film festivals

Masters new and old (and some in the making) at this year’s Mumbai Film Festival

At least 230 films will be screened, including winners from the major international festivals.

A preview of the line-up of the 19th edition of the Mumbai Film Festival suggests diverse subjects and styles. A total of 232 films will be screened across different venues in Mumbai at the annual festival, which will be held this year between October 12 and 18. Several of these titles were announced at a press conference in Mumbai on Thursday.

The festival, which has been organised by the Mumbai Academy of Moving Image since 1998, will open with Anurag Kashyap’s Mukaabaaz, about a low-caste boxer from Uttar Pradesh

Indian competition

The films in the Indian competition are: Pushpendra Singh’s Ashwatthama, Ektara Collective’s Checkmate, Karma Takapa’s Ralang Road, Devashish Makhijs’s Ajji, Dipesh Jain’s Gali Guliyan, Miranshi Naik’s Juze, Sanal Kumar Sasidharan’s Sexy Durga, Kho Ki Pa Lu by Anushka Meenakshi and Iswar Srikumar, Rima Das’s Village Rockstars, Shlok Sharma’s Zoo and Rahul Jain’s Machines.

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Sexy Durga (2017).

Tributes and classics

The festival missed out on an opportunity last year to pay tribute to the celebrated Iranian filmmaker Abbas Kiarostami, who died of cancer in June 2016. To compensate, the organisers will screen Kiarostami’s last film 24 Frames, a dialogue-free series of sketches, this year.

The highlight of the section of restored film classics is a new print of Andrei Tarkovsky’s science-fiction masterpiece, Stalker (1979). Among the other films are Funeral Parade of Roses (1969), Toshio Matsumoto’s crawl through Tokyo’s gay culture in the 1960s, and Henri-Georges Clouzot’s La Verite, starring Brigitte Bardot as a murder accused.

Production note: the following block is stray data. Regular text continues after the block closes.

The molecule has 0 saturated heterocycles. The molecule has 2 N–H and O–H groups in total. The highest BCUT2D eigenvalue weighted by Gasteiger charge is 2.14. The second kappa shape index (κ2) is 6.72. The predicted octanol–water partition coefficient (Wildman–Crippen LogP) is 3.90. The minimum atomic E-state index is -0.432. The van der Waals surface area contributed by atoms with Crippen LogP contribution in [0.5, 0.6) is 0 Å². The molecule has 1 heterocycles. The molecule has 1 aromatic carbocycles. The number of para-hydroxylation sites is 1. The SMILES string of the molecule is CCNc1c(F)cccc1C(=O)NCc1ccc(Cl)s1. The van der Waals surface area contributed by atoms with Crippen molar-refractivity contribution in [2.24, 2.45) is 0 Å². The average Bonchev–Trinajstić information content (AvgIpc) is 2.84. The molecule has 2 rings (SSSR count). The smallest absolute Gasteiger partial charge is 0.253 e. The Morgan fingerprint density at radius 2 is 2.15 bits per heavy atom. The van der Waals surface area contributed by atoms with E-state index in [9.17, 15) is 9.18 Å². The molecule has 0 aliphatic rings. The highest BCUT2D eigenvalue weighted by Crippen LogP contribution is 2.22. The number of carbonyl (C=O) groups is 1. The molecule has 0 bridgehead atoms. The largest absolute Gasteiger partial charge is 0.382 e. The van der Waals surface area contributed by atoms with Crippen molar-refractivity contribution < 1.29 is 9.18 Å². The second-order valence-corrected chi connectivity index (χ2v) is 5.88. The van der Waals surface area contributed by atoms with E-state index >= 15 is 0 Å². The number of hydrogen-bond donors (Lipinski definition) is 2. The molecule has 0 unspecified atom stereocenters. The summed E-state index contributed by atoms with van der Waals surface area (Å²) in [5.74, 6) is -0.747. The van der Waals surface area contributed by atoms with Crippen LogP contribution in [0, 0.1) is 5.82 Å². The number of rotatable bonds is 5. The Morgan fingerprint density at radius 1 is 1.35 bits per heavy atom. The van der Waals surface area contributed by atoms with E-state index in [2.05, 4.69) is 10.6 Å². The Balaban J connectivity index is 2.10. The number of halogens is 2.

Play
Stalker.

Auteur driven

Luca Guadagnino (I Am Love) is back with the gay romance Call Me By Your Name, based on a script by James Ivory and starring Armie Hammer and Timothee Chalamet. Joachim Trier (Louder Than Bombs) directs lesbian horror movie Thelma.

Loveless, about emotionally estranged parents who investigate the disappearance of their son, is by festival favourite Andrey Zvyagintsev, director of The Return and Leviathan. Ruben Ostlund’s The Square, which won the Palme D’or at the Cannes Film Festival, is an absurdist drama about an art installation that provokes a furious debate.

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The Square.

South Korean director Hong San-soo has been busy in 2017, directing three films, including On the Beach at Night Alone, Claire’s Camera (starring Isabelle Huppert) and The Day After. All three films will be screened in Mumbai.

In Warwick Thorton’s Sweet Country, which was premiered at the Venice Film Festival, an aboriginal worker and his wife have to flee their employer after a crime is committed. Thornton has previously made Samson and Delilah.

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Loveless (2017).

The winner of the highest award at the Berlin Film Festival, On Body and Soul from Hungary, follows two women whose lives are intertwined by the same recurring dream. Also from Berlin is Agnieska Holland’s Spoor, about an elderly woman who claims to have witnesses numerous crimes.

Other prestige titles include Aki Kaurismäki’s refugee comedy The Other Side of Hope and Michel Hazanavicius’s Redoubtable, about the affair between French great Jean-Luc Godard and actor Anne Wiazemsky. Tangerine director Sean Baker’s The Florida Project, starring Willem Dafeo, has Disney World as a backdrop and a six-year-old girl and her mother in the foreground.